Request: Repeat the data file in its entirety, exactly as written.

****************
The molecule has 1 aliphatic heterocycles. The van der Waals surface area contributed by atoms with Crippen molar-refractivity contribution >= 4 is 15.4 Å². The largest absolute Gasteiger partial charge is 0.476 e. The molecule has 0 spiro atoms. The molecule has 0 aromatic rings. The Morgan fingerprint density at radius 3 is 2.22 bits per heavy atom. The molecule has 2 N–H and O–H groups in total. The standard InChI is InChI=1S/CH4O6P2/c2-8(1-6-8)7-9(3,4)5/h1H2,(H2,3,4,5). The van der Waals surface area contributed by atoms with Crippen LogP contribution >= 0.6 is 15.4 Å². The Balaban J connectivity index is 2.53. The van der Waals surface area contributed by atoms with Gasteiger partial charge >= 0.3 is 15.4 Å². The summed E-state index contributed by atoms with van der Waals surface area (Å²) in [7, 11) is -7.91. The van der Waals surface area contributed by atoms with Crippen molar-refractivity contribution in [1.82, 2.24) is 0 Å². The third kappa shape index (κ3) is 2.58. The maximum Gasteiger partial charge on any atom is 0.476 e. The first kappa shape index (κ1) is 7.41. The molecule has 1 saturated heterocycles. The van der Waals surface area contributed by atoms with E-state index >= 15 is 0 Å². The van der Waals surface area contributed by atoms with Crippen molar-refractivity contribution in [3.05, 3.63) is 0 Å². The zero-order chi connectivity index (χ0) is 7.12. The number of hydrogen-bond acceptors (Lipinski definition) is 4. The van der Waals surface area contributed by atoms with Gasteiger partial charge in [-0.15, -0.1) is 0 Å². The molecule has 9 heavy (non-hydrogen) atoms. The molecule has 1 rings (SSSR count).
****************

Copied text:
The molecule has 1 aliphatic heterocycles. The van der Waals surface area contributed by atoms with Crippen molar-refractivity contribution >= 4 is 15.4 Å². The largest absolute Gasteiger partial charge is 0.476 e. The molecule has 0 spiro atoms. The molecule has 0 aromatic rings. The Morgan fingerprint density at radius 3 is 2.22 bits per heavy atom. The molecule has 2 N–H and O–H groups in total. The standard InChI is InChI=1S/CH4O6P2/c2-8(1-6-8)7-9(3,4)5/h1H2,(H2,3,4,5). The van der Waals surface area contributed by atoms with Crippen LogP contribution >= 0.6 is 15.4 Å². The Balaban J connectivity index is 2.53. The van der Waals surface area contributed by atoms with Gasteiger partial charge >= 0.3 is 15.4 Å². The summed E-state index contributed by atoms with van der Waals surface area (Å²) in [7, 11) is -7.91. The van der Waals surface area contributed by atoms with Crippen molar-refractivity contribution in [1.82, 2.24) is 0 Å². The third kappa shape index (κ3) is 2.58. The maximum Gasteiger partial charge on any atom is 0.476 e. The first kappa shape index (κ1) is 7.41. The molecule has 1 saturated heterocycles. The van der Waals surface area contributed by atoms with E-state index >= 15 is 0 Å². The van der Waals surface area contributed by atoms with Crippen molar-refractivity contribution in [3.05, 3.63) is 0 Å². The zero-order chi connectivity index (χ0) is 7.12. The number of hydrogen-bond acceptors (Lipinski definition) is 4. The van der Waals surface area contributed by atoms with Gasteiger partial charge in [-0.15, -0.1) is 0 Å². The molecule has 9 heavy (non-hydrogen) atoms. The molecule has 1 rings (SSSR count).